### Video Transcript

A light ray traveling in water of
refractive index 1.3 is incident on the flat surface of a plastic block with a
refractive index of 1.7, hitting the surface at an angle of 45 degrees from the line
normal to the surface. At what angle from the line normal
to the surface does the refracted ray in the block travel? Answer to the nearest degree.

This is a question about light
refracting as it travels from one medium to another. So let’s recall that Snell’s law
describes how light behaves as it passes between different media. Snell’s law states that for a light
ray passing from a medium with refractive index 𝑛 one to a medium with refractive
index 𝑛 two, the angle of incidence 𝜃 i is related to the angle of refraction 𝜃 r
by the formula 𝑛 one times sin 𝜃 i equals 𝑛 two times sin 𝜃 r.

To keep things organized, it’ll be
helpful to draw a diagram using the information provided by the question. Here in this sketch, we’ve shown in
orange the light ray traveling downward from the water to the plastic. We’ve labeled the respective
indices of refraction. Water’s index of refraction, 1.3,
is 𝑛 one, and the index of refraction of the plastic, 1.7, is 𝑛 two. We have also labeled the angle of
incidence, 𝜃 i, which equals 45 degrees. Remember that as we measure angles
here, they need to be measured from the line normal to the surface. Normal to the surface just means
perpendicular to the surface, and so this dashed line represents the normal
line.

Now, the question is asking us for
the angle of refraction, 𝜃 r. So we need to take Snell’s law and
rearrange it to make 𝜃 r the subject. To do this, let’s first divide both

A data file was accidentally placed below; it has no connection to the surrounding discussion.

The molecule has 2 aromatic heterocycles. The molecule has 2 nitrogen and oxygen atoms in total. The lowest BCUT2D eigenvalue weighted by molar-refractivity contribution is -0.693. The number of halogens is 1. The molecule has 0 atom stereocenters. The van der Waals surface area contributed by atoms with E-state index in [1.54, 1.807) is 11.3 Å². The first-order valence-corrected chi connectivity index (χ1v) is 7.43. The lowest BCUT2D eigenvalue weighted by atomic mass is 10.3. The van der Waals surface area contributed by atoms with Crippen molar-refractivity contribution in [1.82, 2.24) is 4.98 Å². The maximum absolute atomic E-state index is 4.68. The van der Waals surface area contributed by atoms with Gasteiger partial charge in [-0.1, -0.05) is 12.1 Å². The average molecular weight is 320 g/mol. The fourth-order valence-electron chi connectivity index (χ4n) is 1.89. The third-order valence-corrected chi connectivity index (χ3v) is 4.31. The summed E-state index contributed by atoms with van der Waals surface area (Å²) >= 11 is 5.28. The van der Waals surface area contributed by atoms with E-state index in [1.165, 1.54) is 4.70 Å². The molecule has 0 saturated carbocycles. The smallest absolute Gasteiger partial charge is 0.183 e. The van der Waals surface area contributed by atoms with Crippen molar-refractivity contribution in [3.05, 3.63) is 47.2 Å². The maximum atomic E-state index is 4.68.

sides by 𝑛 two, so that term cancels out of the right-hand side. Then, we can take the inverse sine
of both sides to undo the sine function on the right-hand side, thus isolating 𝜃
r. The equation we’ve ended up with
says that 𝜃 r equals the inverse sin of 𝑛 one times sin 𝜃 i divided by 𝑛
two. Since we already know the values of
all three of the variables on the right-hand side of this equation, we’re ready to
substitute them in and calculate our final answer. Let’s now clear some space on
screen to do this.

Subbing in the values of 𝑛 one, 𝑛
two, and 𝜃 i, we have that 𝜃 r equals the inverse sin of 1.3 times the sin of 45
degrees divided by 1.7. We can evaluate this by typing the
expression into a calculator, giving a result for 𝜃 r of 32.7333 et cetera
degrees.

Now, all that’s left to do is to
round this to the nearest degree. We find that to the nearest degree,
the angle of refraction 𝜃 r equals 33 degrees. This is our final answer to the
question.

If we want, we can then complete
our diagram by drawing in this refracted light ray, making sure that this angle 𝜃 r
is measured relative to the surface normal.